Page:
Katherine Tudor Duchess’ by Tony Riches is a book I narrated fairly recently. In it there were several scenes between Katherine and Catherine Parr, Henry VIII’s sixth wife. When speech is attributed to two women in a conversation, both called Katherine (or Catherine) it is important to find ways to make sure the listener can tell who is speaking… requiring me to find different ways to use my voice.. variations in pace, tone, pitch and the way they breathe for example. 

A character may appear early in a novel and not make a re-appearance until much later on… I need to keep track of them and how they sound…Keeping them in a kind of Audio library to retrieve and refer to so they sound the same each time they appear in the story is essential. (Before I learned to do this I spent many ‘happy’ hours trawling through previous scenes trying to find and re-create those voices…Certainly an example, never to be repeated, of learning through experience.. and that was whilst narrating a novel which contained 75 different characters.)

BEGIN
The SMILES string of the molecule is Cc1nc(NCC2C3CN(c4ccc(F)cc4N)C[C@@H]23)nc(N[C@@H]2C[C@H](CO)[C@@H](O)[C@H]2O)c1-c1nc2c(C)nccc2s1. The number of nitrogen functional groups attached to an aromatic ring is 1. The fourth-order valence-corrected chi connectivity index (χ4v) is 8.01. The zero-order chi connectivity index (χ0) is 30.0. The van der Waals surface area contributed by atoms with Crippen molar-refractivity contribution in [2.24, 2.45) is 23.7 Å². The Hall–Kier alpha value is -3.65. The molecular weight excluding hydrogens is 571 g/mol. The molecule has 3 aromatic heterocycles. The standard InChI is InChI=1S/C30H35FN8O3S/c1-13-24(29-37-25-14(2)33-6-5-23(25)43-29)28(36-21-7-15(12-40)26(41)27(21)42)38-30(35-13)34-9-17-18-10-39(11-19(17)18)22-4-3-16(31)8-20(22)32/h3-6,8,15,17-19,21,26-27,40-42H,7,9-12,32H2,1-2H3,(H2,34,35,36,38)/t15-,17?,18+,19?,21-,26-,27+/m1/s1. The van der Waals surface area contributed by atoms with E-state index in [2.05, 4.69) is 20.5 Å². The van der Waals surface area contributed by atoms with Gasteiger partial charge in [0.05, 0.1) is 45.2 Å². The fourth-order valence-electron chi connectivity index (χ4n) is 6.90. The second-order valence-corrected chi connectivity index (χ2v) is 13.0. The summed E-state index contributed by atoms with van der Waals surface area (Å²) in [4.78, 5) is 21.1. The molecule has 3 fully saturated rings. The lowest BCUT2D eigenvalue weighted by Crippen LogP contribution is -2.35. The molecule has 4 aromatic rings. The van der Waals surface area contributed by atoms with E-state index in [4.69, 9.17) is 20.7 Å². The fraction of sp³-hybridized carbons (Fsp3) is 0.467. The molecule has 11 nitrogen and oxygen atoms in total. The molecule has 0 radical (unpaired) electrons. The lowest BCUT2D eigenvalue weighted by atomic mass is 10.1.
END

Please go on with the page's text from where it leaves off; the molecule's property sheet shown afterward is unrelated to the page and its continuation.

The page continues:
Of course, being an Audiobook Narrator is often fun. You are cast in all the roles at once, you are the director and free to make your own artistic choices. It is a chance to play roles you would never be cast in were the decisions solely down to the way you look, as is the case in other areas of performance. In ‘Katherine Tudor Duchess’ I was a young princess, a tyrannical King, A scheming chancellor, numerous children, embittered and manipulative politicians, and so on and so forth…. The list is enormous. Actors love to find ways to create character and tell stories and the narration of a text provides an excellent platform for that.